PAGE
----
Walls of Hostility

Race and Place: How Urban Geography Shapes the Journey to Reconciliation / InterVarsity Press

By David P. Leong

Throughout high school, I worked in our family photo lab in Vancouver Mall, and on breaks I would walk around to see other store displays nearby. In the early to mid-’90s, there was a particular trend in a lot of the poster and gift shops, which would display large, patterned images with a “hidden 3D picture” out in front of the store. People walking by would stop and stare to try to find the hidden picture, some for just a few moments and others for much longer.

A fortunate few could see the three-dimensional image right away, and they would often smile or laugh when they discovered it. Others would become so frustrated because the only thing they could see was the flat, patterned background, totally unable to discern what was seemingly hidden right in front of their face. Some frustrated types even dismissed the illusion as a hoax, insisting that people were just imagining the hidden picture and playing along for social reasons. It was all quite fascinating to watch.

These computer-generated images are called autostereograms and use a visual illusion of depth perception to hide a three-dimensional image inside a two-dimensional pattern. Because of the ways our eyes are conditioned to look on the surface, at first most people just see the flat pattern and nothing more. One trick to seeing the hidden picture is to look through the pattern by shifting your point of focus behind the image, and then the 3D picture springs to life, often in a pleasantly surprising way. Once you’ve shifted your focus, the whole thing looks different: the pattern on the surface drops to the background, and the 3D image becomes the new subject and focal point.

When most of us look at cities—and their systems, structures, and patterns—I think there’s something similar happening. Without the right perspective, the patterns look flat and rather meaningless. Sure, there’s some vague familiarity with the general shape and layout of things (buildings, roads, people), but nothing really important or interesting stands out to us. Nothing grabs our attention, so we walk right on by, disregarding the pattern as insignificant.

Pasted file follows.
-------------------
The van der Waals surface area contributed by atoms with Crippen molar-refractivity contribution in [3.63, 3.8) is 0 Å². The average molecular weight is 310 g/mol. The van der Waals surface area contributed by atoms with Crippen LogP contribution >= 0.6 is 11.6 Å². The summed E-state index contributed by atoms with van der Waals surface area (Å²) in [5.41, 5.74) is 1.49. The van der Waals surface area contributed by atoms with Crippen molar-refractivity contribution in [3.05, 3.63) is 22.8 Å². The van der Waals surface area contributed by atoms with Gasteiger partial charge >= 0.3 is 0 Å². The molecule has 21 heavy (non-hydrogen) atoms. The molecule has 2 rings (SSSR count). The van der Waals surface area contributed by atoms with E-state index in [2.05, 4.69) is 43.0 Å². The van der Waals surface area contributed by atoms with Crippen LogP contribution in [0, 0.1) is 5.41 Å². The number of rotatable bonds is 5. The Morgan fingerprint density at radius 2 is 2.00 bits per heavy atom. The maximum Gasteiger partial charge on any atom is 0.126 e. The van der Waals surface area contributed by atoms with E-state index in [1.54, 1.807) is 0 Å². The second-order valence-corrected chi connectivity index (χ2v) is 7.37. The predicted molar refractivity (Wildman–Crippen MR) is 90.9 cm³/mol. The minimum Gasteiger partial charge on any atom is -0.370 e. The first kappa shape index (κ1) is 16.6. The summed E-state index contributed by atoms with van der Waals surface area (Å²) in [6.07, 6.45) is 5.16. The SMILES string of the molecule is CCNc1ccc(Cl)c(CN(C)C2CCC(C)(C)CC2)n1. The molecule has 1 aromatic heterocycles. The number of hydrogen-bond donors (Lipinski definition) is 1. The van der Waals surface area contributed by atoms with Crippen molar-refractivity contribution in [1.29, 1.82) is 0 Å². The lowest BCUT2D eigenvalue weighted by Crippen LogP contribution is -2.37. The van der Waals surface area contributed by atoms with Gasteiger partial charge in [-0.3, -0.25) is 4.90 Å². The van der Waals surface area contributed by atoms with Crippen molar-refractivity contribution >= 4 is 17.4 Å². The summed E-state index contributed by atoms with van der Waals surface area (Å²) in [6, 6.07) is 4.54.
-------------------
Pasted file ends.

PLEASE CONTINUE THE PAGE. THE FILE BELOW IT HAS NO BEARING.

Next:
Housing, schools, transportation, social spaces, and more—together these patterns point to something more meaningful that may not leap off the page in an instant but can come into focus if we concentrate and know what we’re looking for.

“Patterns of exclusion”—structures that divide—can seem hidden at first. It may look like there’s nothing there at all, but in fact there are outlines, contours, and images of something deeper going on. Housing, schools, transportation, social spaces, and more—together these patterns point to something more meaningful that may not leap off the page in an instant but can come into focus if we concentrate and know what we’re looking for. These patterns are not only in the built environment, but they are also in our histories, social tendencies, hopes, and fears.

Walls, fences, borders, and boundaries are all around us, and they generally serve a common set of purposes: to divide, define, and demarcate. Geographically, walls and boundaries can be very important for the design of the built environment or the standards of public safety. For example, I’m usually grateful for the fenced areas in parks where my young children play; they can run freely without the danger of cars, and their exploring can be contained lest they wander too far. But walls can also divide to the detriment of a place; borders can create tension over contested ground or exacerbate violence that builds on either side of a physical or metaphorical boundary.